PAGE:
No union for cruise ship food workers Local 31 withdraws before second vote on whether to join; Inner Harbor


The International Union of Operating Engineers gave up yesterday a four-year effort to organize food-service workers on the Lady Baltimore and Bay Lady dinner cruise ships in the Inner Harbor.

The union's Local 31 withdrew its bid for recognition by canceling an election scheduled for yesterday that would have given more than 30 Harbor Cruises Ltd. workers the chance to vote for or against union membership.

An initial bid by the union to organize the waiters, waitresses, bartenders and galley staff failed in March 1994 by a vote of 20-16.

The union's organizing drive began after Harbor Cruises employees complained of scheduling concerns and alleged that the company was pocketing a portion of their gratuities from customers.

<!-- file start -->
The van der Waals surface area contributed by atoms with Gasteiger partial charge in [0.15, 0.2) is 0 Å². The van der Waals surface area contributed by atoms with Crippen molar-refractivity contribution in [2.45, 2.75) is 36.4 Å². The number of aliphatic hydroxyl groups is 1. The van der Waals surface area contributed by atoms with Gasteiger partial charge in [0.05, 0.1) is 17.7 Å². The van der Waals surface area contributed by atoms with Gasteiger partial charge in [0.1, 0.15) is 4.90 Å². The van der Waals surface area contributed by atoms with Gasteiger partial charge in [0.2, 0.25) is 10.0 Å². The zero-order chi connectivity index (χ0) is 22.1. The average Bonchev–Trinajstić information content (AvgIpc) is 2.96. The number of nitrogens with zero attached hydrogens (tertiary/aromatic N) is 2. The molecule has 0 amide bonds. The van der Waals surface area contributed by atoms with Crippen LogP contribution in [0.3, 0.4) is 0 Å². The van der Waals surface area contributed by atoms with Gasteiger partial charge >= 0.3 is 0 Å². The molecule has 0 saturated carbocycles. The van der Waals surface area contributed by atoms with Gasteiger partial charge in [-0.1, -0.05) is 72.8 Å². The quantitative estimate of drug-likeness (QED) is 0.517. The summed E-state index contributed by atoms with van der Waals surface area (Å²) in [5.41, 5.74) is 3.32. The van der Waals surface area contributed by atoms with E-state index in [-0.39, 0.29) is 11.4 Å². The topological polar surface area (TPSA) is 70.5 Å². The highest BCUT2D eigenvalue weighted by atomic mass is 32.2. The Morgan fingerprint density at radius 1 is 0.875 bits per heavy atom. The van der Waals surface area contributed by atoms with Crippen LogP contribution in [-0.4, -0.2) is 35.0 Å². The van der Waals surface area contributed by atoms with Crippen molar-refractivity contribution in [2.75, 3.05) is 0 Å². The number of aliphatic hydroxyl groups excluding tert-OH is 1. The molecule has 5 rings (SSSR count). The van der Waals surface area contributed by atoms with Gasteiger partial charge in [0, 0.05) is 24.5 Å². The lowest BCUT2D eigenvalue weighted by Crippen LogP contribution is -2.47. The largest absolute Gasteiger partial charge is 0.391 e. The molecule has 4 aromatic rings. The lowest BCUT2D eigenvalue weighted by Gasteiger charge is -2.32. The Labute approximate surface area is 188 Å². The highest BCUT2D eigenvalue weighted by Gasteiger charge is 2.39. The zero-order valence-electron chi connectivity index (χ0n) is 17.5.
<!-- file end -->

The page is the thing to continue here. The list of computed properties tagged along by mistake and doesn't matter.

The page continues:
During the four acrimonious years since the vote, Harbor Cruises was found by the National Labor Relations Board in Washington to have engaged in unfair labor practices such as pressuring workers to reject the union and later firing union activists.

The NLRB ordered Harbor Cruises to rehire -- and pay back wages with interest to -- the employees who were fired or placed on reduced work schedules after the 1994 union-organizing drive. It also ordered a new election.

Local 31 officials referred calls to attorney John S. Singleton, who was not available for comment yesterday.

"I'm pleased that the issue is resolved," said Michael Stappler, president of Harbor Cruises. "Our company is a good company with good employees, and there isn't a lot of support for the union."

"Normally, if the union feels it's not going to win, it will withdraw," said J. Michael McGuire of Shawe & Rosenthal in Baltimore, who represented Harbor Cruises.

Pub Date: 8/14/98

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